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Focal segmental glomeruloscerosis (NORD)




Renal system

Renal and ureteral disorders
Bladder and urethral disorders
Renal system pathology review

Focal segmental glomeruloscerosis (NORD)


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1 / 7 complete
High Yield Notes
9 pages

Focal segmental glomeruloscerosis (NORD)

9 flashcards

USMLE® Step 1 style questions USMLE

6 questions

USMLE® Step 2 style questions USMLE

4 questions

A 49-year-old man comes to the office because of worsening bilateral leg edema for the past five months. He has gained 5-kg (11-lb) since symptoms began, and hasn't experienced any changes in physical activity or changes in diet. He was diagnosed with HIV a year ago, but has only intermittently been taking HAART. Physical examination shows generalized edema. Urinalysis shows significant proteinuria, hyaline, and waxy casts, but no erythrocytes. His serum creatinine concentration is normal. Which of the following is the most likely microscopic finding?

External References

Content Reviewers:

Rishi Desai, MD, MPH

Focal segmental glomerulosclerosis, or sometimes focal glomerular sclerosis, or just sometimes FSGS, is a type of kidney disease that affects the kidney’s glomeruli, which is where small molecules are first filtered out of blood and into the urine.

From the name, you have glomerulosclerosis, which indicates sclerosis, or scar tissue, forming in the glomeruli.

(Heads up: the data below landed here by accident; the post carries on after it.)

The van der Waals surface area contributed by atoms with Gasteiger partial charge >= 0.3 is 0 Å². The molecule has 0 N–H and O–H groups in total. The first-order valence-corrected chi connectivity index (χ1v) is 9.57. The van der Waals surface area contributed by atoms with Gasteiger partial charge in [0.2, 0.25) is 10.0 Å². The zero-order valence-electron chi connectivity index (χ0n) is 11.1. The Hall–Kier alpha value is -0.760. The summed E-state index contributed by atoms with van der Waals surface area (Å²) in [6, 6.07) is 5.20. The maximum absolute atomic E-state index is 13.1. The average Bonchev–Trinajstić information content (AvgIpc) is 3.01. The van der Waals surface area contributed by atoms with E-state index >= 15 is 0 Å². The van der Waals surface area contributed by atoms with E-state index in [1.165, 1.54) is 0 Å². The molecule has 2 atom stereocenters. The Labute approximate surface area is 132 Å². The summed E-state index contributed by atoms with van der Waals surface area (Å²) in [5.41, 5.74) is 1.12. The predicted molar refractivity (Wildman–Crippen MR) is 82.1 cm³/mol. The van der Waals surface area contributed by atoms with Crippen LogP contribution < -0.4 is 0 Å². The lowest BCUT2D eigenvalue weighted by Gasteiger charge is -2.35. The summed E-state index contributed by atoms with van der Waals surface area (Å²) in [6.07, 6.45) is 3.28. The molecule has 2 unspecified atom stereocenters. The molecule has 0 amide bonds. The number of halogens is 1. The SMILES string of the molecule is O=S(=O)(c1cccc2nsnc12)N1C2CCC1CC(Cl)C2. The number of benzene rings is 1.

Segmental means that only a segment, or part of the glomeruli is affected, and focal means that among all those glomeruli in the kidney, only some are affected.

Those glomeruli that are affected, though, allow proteins to filter through into the urine, and ultimately people with FSGS develop nephrotic syndrome.

But what exactly is nephrotic syndrome? Well usually the glomerulus only lets small molecules, like sodium and water, move from the blood into the kidney nephron, where it eventually makes its way into the urine. But with nephrotic syndromes, the glomeruli are damaged and they become more permeable, so they start letting plasma proteins come across from the blood to the nephron and then into the urine, which causes proteinuria, typically greater than 3.5 grams per day.

An important protein in the blood is albumin, and so when it starts leaving the blood, people get hypoalbuminemia—low albumin in the blood.

With less protein in the blood the oncotic pressure falls, which lowers the overall osmotic pressure, which drives water out of the blood vessels and into the tissues, called edema.

Finally, it’s thought that as a result of either losing albumin or losing some protein or proteins that inhibit the synthesis of lipids, or fat, you get increased levels of lipids in the blood, called hyperlipidemia.

Just like the proteins, these lipids can also get into the urine, causing lipiduria.

And those are the hallmarks of nephrotic syndrome—proteinuria, hypoalbuminemia, edema, hyperlipidemia, and lipiduria.

So focal segmental glomerulosclerosis is a type of nephrotic syndrome, that’s helpful, but why does the glomerulus develop segmental sclerosis in the first place?

Well, primary FSGS is when it’s idiopathic, or there’s no clear underlying cause.

What is known, though, is that the podocytes, which are the cells that have these long tentacle-like projections, called foot processes, that wrap around the capillaries in the glomeruli, are damaged. These damaged podocytes allow some plasma proteins and lipids to sneak by, which then go on to get into the urine.

Not only that though, over time, some of these proteins and lipids to get trapped and build up in the glomerulus, resulting in hyalinosis, where the tissue has a hyaline or glassy appearance on histology, and it’s thought that over time these areas move on to develop sclerosis, or scar tissue.